Figure 7: The plot shows the performance of a single RTP flow using FBRA when competing with 10 short TCP flows on a common bottleneck link. The bottleneck link capacity is a constant . To show the bottleneck link utilization, the FBRA rate and the Average TCP rate are stacked on top of each other. The FEC probing rate is plot independently to show that the FEC probing rate correlates with the FBRA sending rate. As before, the link utilization in the very high delay () scenario is low because the FBRA sense that it is operating very close to the .

5.2 Single RTP flow on a Variable Capacity Link

Figure (a)a illustrates this scenario topology, an RTP node is simulating a video conversation with another node connected through a constrained bottleneck link (dumbbell topology). The access links have a capacity of and delay, while the bottleneck link capacity varies between and . In the scenario, we evaluate the reactivity and convergence of the congestion control algorithm to the available end-to-end capacity.

Our simulations show that RRTCC achieves the best goodput (-) for the three bottleneck link delays (see Table 1), but has the worst loss rate (-). RRTCC is aggressive in its probing for available bandwidth and as per the algorithm defined in [28] does not react to losses up to . On the other hand, C-NADU achieves excellent reliability (-) results in all the cases, but has lower goodput (about - lower than RRTCC). The two algorithms trade-off throughput for packet loss and vice-versa.

For the and bottleneck link delay, the goodput achieved by FBRA is comparable to RRTCC but with comparatively lower loss rates (). Figures 6(a)–(b) show that the FBRA can quite quickly bounce-back after undershooting. The figure also shows that the FEC probing rate increases when the FBRA ramps up and the FEC rate is low or disabled when the FBRA undershoots. However, FBRA is primarily a delay-based control algorithm and for the bottleneck delay, it observes that the packets are arriving very close to the and is therefore, conservative in its probing for available bandwidth (this is observed by the low FEC rate in Figure (c)c). FEC rate is about 10% of the media rate at about - and the accuracy of using FEC for congestion control () is also very high in each case.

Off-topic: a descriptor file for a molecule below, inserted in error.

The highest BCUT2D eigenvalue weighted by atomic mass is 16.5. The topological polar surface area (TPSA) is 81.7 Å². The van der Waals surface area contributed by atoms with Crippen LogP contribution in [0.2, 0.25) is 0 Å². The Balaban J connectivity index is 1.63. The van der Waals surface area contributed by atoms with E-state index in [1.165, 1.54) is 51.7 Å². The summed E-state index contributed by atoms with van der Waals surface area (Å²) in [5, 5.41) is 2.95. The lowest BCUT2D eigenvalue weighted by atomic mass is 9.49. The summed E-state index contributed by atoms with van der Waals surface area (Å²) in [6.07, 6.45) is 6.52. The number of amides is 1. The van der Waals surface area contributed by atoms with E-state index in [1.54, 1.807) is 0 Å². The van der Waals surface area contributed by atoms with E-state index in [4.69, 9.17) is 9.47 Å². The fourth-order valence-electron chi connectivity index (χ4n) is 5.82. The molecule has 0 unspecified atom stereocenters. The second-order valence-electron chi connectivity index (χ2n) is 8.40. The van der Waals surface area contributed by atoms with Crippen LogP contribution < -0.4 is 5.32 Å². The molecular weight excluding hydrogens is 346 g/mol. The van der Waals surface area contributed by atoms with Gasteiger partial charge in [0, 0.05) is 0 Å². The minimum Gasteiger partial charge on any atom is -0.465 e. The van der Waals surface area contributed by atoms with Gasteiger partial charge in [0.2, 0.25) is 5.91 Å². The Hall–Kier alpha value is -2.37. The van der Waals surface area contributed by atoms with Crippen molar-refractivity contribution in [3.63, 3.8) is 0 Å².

avg. avg. avg.


Goodput [kbps] 179.13 2.26 181.8 3.11 165.42 3.87
Loss rate [%] 1.23 0.28 4.27 0.78 0.34 0.11
No. of lost frames 441.43 82.37 1842 25.4 93.67 29.64


Goodput [kbps] 172.83 2.74 172.48 6.6 163.84 3.11
Loss rate [%] 1.72 0.37 3.09 0.85 0.17 0.09
No. of lost frames 562.83 103.44 740 42.82 46.4 22.94


Goodput [kbps] 144.89 8.35 169.22 5.68 153.52 6.81
Loss rate [%] 2.82 0.89 2.98 0.55 0.19 0.07
No. of lost frames 789.93 223.55 705.67 41.33 53.23 21.41
Table 1: Overall metrics for an RTP Flow on a Variable Capacity Link
(a) OWD=50ms, FRCC=90.5%
(b) OWD=100ms, FRCC=88%
(c) OWD=240ms, FRCC=81.75%
Figure 8: The plot shows the performance of two RTP flows using FBRA competing with 10 short TCP flows on a bottleneck link with different delays. The sending rate for the two RTP flows and the average TCP throughput are stacked on top each other. The flows in all cases appear fair to one another, but as observed in the previous scenarios the FBRA is very conservative in probing for available bandwidth in the high delay scenario ().

5.3 One RTP flow competing with multiple short TCP flows

In this simulation experiment, we evaluate the performance of the RTP flow when it competes with a number of TCP flows. Similar to the previous scenario, we use a dumbbell topology but instead of just a single RTP flow traversing the bottleneck link, it is shared with short TCP connections (for e.g., having tabs open in a browser). Each TCP flow is modeled as a sequence of file downloads interleaved with idle periods (on-off traffic simulating webpage downloads). The sizes of the webpages are obtained from a uniform distribution between and . Lengths of the idle periods are drawn from an exponential distribution with the mean value of seconds. Unlike the previous scenario, the bottleneck link has a constant available capacity of and the topology is illustrated in the Figure (b)b.

avg. avg. avg.


Goodput [kbps] 1044.24 122.9 3592. 9 279 2657.1 164
Loss rate [%] 1.95 0.26 3.68 0.26 0.67 0.15